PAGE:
How to solve a velocity problem as an initial condition problem

In summary, a small rock is thrown vertically upward with a speed of 17.0m/s from the edge of the roof of a 30.0m tall building. The rock doesn't hit the building on its way back down and lands in the street below. Air resistance can be neglected.
  • #1
Wolvenmoon
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0

Homework Statement



A small rock is thrown vertically upward with a speed of 17.0m/s from the edge of the roof of a 30.0m tall building. The rock doesn't hit the building on its way back down and lands in the street below. Air resistance can be neglected.

Homework Equations



Acceleration of gravity = 9.81m/s^2

The normal way:
v^2 = u^2 + 2as
v=u+a*t
http://answers.yahoo.com/question/index?qid=20120204155622AAIs1sA

How I want to do it:
dv/dt = a(t)
ds/dt = v(t)

The Attempt at a Solution


a(t) = -9.8 m/s^2
v(t) = -9.8t m/s + C(m/s)
17 = -9.8*0 + C, C=17
v(t) = -9.8t(m/s) + 17(m/s)
s(t) = -4.9t^2 + 17t + C
30 = -4.9*0 + 17*0 + C
C = 30
s(t) = -4.9t^2+17t+30
-30 = -4.9t^2+17t+30

t=5.64s for part B.
For part A, this would make it -9.8*5.64 + 17 = -38.272.


My answers are wrong. Using the equations listed at Yahoo answers:
v=(17^2+2*9.81*30)^(1/2)=29.6m/s and 29.62=-17+9.81*t, t=4.76s

I'm certain there's a way to solve this as initial value problems. I'd rather get my calculus on than try to memorize these equations!
 
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  • #2
Wolvenmoon said:
s(t) = -4.9t^2+17t+30
-30 = -4.9t^2+17t+30

Why -30 on the left hand side?
 
  • #3
I believe a bad guess. The initial position is y=0m (the level of the roof), the ball ends up at y=-30.

That probably should be a zero.
 
  • #4
You need to decide. Either s(0) = 30, which fixes one value for the integration constant. Or s(0) = 0, which fixes some other value. Then you should have s(T) = 0 or S(T) = -30, respectively. But s(0) = 30, which you chose originally, is not compatible with with s(T) = -30 (because that would mean the street is 60 meters below the 30 meter tall building, which is impossible).
 
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  • #5
Thank you! That does provide the correct answer in either case (t=4.76, then that can be substituted into v(t) = -29.6m/s!)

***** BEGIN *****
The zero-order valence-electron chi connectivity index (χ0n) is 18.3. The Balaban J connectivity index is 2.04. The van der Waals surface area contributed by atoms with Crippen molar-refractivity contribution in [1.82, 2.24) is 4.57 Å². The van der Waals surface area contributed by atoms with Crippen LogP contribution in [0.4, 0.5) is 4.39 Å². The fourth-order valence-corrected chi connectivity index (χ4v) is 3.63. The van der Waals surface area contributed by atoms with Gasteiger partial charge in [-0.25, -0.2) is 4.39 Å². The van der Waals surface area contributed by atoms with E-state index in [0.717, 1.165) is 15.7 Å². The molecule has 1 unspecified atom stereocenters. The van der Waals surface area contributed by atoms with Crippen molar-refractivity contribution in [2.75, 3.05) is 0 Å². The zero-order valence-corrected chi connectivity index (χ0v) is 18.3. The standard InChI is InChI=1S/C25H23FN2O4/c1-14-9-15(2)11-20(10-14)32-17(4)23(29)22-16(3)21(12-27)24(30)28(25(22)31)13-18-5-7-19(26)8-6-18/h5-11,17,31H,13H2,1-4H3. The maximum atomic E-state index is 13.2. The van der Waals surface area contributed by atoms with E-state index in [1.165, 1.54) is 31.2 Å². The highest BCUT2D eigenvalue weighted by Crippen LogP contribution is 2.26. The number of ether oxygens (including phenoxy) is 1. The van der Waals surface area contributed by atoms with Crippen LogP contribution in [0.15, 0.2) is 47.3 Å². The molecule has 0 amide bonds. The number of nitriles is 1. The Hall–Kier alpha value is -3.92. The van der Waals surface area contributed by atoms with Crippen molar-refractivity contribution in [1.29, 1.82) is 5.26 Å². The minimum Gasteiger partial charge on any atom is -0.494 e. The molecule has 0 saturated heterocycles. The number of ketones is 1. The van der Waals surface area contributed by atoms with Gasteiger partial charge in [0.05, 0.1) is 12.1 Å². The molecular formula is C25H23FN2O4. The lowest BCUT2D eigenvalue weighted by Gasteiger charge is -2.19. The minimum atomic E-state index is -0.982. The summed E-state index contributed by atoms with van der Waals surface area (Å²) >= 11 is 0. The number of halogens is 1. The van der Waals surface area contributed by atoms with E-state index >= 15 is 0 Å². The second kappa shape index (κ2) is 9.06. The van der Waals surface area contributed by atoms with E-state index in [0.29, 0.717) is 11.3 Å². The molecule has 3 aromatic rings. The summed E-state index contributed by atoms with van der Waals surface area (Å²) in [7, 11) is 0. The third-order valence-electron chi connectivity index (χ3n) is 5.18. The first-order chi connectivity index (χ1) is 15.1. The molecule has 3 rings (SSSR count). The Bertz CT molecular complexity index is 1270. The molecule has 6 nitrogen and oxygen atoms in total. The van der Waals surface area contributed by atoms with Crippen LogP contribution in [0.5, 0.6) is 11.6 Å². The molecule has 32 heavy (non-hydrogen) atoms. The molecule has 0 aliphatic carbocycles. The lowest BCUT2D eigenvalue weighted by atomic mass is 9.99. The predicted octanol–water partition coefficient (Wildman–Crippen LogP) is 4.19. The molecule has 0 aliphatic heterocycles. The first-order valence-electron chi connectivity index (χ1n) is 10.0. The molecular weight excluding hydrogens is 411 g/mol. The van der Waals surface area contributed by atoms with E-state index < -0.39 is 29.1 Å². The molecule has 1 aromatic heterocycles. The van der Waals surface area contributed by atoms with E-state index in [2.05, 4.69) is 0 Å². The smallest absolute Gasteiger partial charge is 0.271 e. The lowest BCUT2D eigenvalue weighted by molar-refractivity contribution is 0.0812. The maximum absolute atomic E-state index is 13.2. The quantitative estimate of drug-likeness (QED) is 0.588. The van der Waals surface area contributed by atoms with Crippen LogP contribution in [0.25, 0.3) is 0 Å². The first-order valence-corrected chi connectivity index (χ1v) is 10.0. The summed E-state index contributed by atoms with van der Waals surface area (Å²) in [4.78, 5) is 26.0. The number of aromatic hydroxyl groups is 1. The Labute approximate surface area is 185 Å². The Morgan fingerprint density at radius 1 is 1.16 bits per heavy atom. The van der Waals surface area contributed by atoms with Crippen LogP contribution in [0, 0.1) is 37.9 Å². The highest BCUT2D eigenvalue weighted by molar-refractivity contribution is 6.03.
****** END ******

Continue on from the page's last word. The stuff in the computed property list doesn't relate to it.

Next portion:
I'm glad to know it was something simple.
 

1. How do I determine the initial velocity in a velocity problem?

The initial velocity can be found by analyzing the given information in the problem. If the problem provides the distance, time, and acceleration, you can use the formula v = u + at to solve for the initial velocity. If the problem does not provide this information, you may need to use other equations such as v = u + 2as or v^2 = u^2 + 2as to find the initial velocity.

2. What is the difference between initial velocity and final velocity in a velocity problem?

The initial velocity is the velocity at the starting point of an object's motion, while the final velocity is the velocity at the ending point. The difference between the two is that the initial velocity is used as a starting point to calculate the final velocity, and it is usually known or given in a problem. On the other hand, the final velocity is what you are trying to find in the problem.

3. Can I use an initial velocity problem to find the acceleration?

Yes, you can use an initial velocity problem to find the acceleration. If you are given the initial velocity, final velocity, and time, you can use the formula a = (v - u)/t to solve for the acceleration. However, if you are given distance and time instead, you will need to use other equations such as a = 2d/t^2 or a = (v^2 - u^2)/2d to find the acceleration.

4. How do I solve a velocity problem with non-constant acceleration?

If the acceleration in a problem is not constant, you will need to use calculus to solve it. You can use the formula v = u + at for each small time interval to find the average velocity, and then take the limit as the time interval approaches zero to find the instantaneous velocity. Alternatively, you can use the kinematic equations for non-constant acceleration, such as v = u + (1/2)(a + a0)t, where a0 is the initial acceleration.

5. What are some common mistakes to avoid when solving initial velocity problems?

Some common mistakes to avoid when solving initial velocity problems include using the wrong units, not considering the direction of motion, and not using the appropriate equation for the given information. It is also important to double-check your calculations and make sure they are consistent with the given information. Additionally, be careful not to round off values too early in the calculation, as this can lead to inaccurate results.

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